Why did we need to change the SI?
As science advances, ever more accurate measurements are both required and achievable. But this improving accuracy needs to be enabled by measurement standards and their definitions.
Continuously improving the definitions of the units ultimately makes it possible to have tighter tolerances and less waste. For example, gears will fit together better and therefore function more efficiently and manufacturing will be able to rely on the dimensions of parts to fit together.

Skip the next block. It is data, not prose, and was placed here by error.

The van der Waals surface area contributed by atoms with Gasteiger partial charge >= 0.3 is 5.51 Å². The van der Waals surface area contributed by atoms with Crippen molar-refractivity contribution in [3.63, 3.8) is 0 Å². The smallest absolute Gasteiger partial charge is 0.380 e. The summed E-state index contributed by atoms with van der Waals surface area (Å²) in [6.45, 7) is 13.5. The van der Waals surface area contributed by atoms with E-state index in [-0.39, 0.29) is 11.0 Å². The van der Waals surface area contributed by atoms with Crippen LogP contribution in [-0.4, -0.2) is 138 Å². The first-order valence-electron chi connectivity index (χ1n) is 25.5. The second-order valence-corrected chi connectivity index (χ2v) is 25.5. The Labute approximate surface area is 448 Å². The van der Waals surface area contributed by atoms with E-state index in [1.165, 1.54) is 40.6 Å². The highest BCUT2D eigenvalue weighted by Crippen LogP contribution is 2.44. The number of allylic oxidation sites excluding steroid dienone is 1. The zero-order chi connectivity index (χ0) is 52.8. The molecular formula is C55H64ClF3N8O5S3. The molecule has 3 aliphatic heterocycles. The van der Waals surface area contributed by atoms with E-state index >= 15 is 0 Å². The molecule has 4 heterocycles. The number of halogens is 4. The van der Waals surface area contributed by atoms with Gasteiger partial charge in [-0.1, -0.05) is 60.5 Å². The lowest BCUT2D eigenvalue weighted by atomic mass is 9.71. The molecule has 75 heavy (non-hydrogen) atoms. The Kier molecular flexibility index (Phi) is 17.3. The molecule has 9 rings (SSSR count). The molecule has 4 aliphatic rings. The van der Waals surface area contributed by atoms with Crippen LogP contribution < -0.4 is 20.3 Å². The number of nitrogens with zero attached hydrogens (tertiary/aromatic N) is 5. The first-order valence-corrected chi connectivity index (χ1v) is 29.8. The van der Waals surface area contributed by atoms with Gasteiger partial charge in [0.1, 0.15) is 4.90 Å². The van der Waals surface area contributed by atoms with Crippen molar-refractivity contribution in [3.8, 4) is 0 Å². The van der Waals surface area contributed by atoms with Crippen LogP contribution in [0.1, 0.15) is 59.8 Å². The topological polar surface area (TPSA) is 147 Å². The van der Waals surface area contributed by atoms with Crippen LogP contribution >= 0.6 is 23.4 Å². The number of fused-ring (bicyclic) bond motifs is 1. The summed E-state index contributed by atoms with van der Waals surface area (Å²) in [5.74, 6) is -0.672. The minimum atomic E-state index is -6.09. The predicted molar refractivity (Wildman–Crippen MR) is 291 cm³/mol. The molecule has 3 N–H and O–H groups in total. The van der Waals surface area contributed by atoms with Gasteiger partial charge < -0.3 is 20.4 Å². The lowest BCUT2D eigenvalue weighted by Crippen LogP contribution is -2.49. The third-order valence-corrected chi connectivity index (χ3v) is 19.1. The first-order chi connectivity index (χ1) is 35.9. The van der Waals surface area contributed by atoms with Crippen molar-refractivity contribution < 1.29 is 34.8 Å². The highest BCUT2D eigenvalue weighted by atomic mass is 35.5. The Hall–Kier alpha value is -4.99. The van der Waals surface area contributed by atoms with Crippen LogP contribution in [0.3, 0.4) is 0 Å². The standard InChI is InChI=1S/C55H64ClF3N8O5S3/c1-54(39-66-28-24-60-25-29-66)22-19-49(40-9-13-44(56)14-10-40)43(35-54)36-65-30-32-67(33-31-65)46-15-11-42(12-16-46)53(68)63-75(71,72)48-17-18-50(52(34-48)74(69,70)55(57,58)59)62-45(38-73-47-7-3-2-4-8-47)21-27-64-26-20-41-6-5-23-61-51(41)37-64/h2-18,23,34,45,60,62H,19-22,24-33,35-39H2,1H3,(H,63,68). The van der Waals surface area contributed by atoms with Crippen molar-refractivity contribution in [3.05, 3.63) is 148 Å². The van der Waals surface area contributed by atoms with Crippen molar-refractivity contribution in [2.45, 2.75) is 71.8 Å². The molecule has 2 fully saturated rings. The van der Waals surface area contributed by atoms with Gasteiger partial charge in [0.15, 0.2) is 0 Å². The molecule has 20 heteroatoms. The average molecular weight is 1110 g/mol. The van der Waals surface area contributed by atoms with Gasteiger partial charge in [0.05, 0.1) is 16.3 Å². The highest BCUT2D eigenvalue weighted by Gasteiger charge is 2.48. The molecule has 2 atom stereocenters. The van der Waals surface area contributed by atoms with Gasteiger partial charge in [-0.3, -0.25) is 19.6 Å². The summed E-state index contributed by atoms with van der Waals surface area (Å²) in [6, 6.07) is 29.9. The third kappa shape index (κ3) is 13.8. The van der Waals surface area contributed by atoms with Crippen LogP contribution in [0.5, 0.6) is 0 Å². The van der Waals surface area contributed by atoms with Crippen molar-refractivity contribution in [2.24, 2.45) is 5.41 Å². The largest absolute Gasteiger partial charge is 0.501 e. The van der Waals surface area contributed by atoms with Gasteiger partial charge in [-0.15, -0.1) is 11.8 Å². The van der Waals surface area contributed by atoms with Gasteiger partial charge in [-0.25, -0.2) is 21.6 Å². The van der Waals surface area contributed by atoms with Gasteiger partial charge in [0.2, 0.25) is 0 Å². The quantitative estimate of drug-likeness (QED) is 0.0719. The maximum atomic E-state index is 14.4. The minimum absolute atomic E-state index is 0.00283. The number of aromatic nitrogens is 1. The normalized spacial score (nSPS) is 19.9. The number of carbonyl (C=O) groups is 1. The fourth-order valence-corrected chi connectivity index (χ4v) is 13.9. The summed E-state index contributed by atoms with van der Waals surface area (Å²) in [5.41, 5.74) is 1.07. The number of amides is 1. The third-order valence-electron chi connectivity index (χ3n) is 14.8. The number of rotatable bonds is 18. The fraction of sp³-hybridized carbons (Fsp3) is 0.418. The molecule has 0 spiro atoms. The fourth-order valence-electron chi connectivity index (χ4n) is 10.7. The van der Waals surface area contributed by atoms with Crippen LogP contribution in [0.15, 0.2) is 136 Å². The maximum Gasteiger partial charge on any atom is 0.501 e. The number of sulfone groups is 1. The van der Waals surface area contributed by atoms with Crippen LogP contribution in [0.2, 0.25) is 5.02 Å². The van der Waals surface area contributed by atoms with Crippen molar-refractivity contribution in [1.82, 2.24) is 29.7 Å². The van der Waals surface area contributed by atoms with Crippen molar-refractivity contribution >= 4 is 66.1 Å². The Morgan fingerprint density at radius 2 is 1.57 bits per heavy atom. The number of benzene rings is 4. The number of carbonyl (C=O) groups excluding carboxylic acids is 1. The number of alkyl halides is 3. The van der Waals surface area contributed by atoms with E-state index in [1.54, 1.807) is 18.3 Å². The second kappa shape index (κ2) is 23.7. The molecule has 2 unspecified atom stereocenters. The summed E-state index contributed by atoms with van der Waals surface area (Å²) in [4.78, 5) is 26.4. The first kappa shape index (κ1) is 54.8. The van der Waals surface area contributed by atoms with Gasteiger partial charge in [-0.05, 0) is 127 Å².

The kilogram was the last SI base unit to be defined in terms of a human-made artefact, the International Prototype of the Kilogram (IPK). By definition the IPK always weighs one kilogram exactly. However, studies of closely similar copies tell us that the mass of the IPK was almost certainly changing… minutely. This implied a tiny but known change in the values of all masses. For mass, and for all units, we needed to rule out this type of problem.
Constants of nature, such as the speed of light, are unchanging over time and space and we can give them exact values. Because of this, these constants provide the most stable and exact way to define all SI base units into the future.